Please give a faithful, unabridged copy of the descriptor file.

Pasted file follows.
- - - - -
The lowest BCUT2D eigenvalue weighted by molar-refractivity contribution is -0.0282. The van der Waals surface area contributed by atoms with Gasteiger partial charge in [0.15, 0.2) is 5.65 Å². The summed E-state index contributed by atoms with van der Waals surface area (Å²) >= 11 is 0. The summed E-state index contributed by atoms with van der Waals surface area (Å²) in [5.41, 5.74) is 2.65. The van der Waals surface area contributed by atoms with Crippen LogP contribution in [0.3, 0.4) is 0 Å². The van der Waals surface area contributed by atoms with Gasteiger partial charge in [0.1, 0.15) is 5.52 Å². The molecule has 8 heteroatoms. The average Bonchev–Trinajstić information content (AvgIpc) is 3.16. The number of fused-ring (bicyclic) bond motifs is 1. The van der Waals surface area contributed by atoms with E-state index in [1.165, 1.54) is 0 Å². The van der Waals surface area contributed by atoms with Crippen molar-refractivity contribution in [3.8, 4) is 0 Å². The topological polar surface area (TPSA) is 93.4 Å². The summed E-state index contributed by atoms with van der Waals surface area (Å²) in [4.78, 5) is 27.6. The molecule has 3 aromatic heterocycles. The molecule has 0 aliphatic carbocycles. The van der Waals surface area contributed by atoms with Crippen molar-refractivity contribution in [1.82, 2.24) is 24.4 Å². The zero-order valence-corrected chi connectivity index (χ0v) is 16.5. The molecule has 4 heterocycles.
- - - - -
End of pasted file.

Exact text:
The lowest BCUT2D eigenvalue weighted by molar-refractivity contribution is -0.0282. The van der Waals surface area contributed by atoms with Gasteiger partial charge in [0.15, 0.2) is 5.65 Å². The summed E-state index contributed by atoms with van der Waals surface area (Å²) >= 11 is 0. The summed E-state index contributed by atoms with van der Waals surface area (Å²) in [5.41, 5.74) is 2.65. The van der Waals surface area contributed by atoms with Crippen LogP contribution in [0.3, 0.4) is 0 Å². The van der Waals surface area contributed by atoms with Gasteiger partial charge in [0.1, 0.15) is 5.52 Å². The molecule has 8 heteroatoms. The average Bonchev–Trinajstić information content (AvgIpc) is 3.16. The number of fused-ring (bicyclic) bond motifs is 1. The van der Waals surface area contributed by atoms with E-state index in [1.165, 1.54) is 0 Å². The van der Waals surface area contributed by atoms with Crippen molar-refractivity contribution in [3.8, 4) is 0 Å². The topological polar surface area (TPSA) is 93.4 Å². The summed E-state index contributed by atoms with van der Waals surface area (Å²) in [4.78, 5) is 27.6. The molecule has 3 aromatic heterocycles. The molecule has 0 aliphatic carbocycles. The van der Waals surface area contributed by atoms with Crippen molar-refractivity contribution in [1.82, 2.24) is 24.4 Å². The zero-order valence-corrected chi connectivity index (χ0v) is 16.5. The molecule has 4 heterocycles.